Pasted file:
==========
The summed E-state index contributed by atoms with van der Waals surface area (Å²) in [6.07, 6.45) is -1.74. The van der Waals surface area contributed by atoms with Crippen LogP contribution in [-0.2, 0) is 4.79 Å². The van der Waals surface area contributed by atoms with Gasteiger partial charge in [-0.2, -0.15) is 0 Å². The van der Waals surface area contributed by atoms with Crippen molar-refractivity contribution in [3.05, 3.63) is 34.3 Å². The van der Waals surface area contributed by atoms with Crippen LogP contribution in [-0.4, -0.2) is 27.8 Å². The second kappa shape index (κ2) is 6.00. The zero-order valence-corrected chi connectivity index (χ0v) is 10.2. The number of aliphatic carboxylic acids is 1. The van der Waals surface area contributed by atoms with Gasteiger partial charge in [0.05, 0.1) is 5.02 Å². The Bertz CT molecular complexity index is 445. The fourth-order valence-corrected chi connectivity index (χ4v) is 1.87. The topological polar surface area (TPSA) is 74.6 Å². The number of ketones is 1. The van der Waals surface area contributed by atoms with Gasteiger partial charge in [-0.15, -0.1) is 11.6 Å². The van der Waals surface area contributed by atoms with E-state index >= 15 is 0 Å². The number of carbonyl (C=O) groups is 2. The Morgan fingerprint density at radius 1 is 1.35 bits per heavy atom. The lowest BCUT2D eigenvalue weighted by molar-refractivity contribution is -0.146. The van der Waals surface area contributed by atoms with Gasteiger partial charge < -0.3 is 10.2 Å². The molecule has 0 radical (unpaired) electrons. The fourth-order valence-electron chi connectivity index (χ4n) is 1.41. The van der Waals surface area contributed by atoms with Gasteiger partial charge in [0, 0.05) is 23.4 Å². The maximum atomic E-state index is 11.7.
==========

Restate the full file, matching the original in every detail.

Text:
The summed E-state index contributed by atoms with van der Waals surface area (Å²) in [6.07, 6.45) is -1.74. The van der Waals surface area contributed by atoms with Crippen LogP contribution in [-0.2, 0) is 4.79 Å². The van der Waals surface area contributed by atoms with Gasteiger partial charge in [-0.2, -0.15) is 0 Å². The van der Waals surface area contributed by atoms with Crippen molar-refractivity contribution in [3.05, 3.63) is 34.3 Å². The van der Waals surface area contributed by atoms with Crippen LogP contribution in [-0.4, -0.2) is 27.8 Å². The second kappa shape index (κ2) is 6.00. The zero-order valence-corrected chi connectivity index (χ0v) is 10.2. The number of aliphatic carboxylic acids is 1. The van der Waals surface area contributed by atoms with Gasteiger partial charge in [0.05, 0.1) is 5.02 Å². The Bertz CT molecular complexity index is 445. The fourth-order valence-corrected chi connectivity index (χ4v) is 1.87. The topological polar surface area (TPSA) is 74.6 Å². The number of ketones is 1. The van der Waals surface area contributed by atoms with Gasteiger partial charge in [-0.15, -0.1) is 11.6 Å². The van der Waals surface area contributed by atoms with E-state index >= 15 is 0 Å². The number of carbonyl (C=O) groups is 2. The Morgan fingerprint density at radius 1 is 1.35 bits per heavy atom. The lowest BCUT2D eigenvalue weighted by molar-refractivity contribution is -0.146. The van der Waals surface area contributed by atoms with Gasteiger partial charge < -0.3 is 10.2 Å². The molecule has 0 radical (unpaired) electrons. The fourth-order valence-electron chi connectivity index (χ4n) is 1.41. The van der Waals surface area contributed by atoms with Gasteiger partial charge in [0, 0.05) is 23.4 Å². The maximum atomic E-state index is 11.7.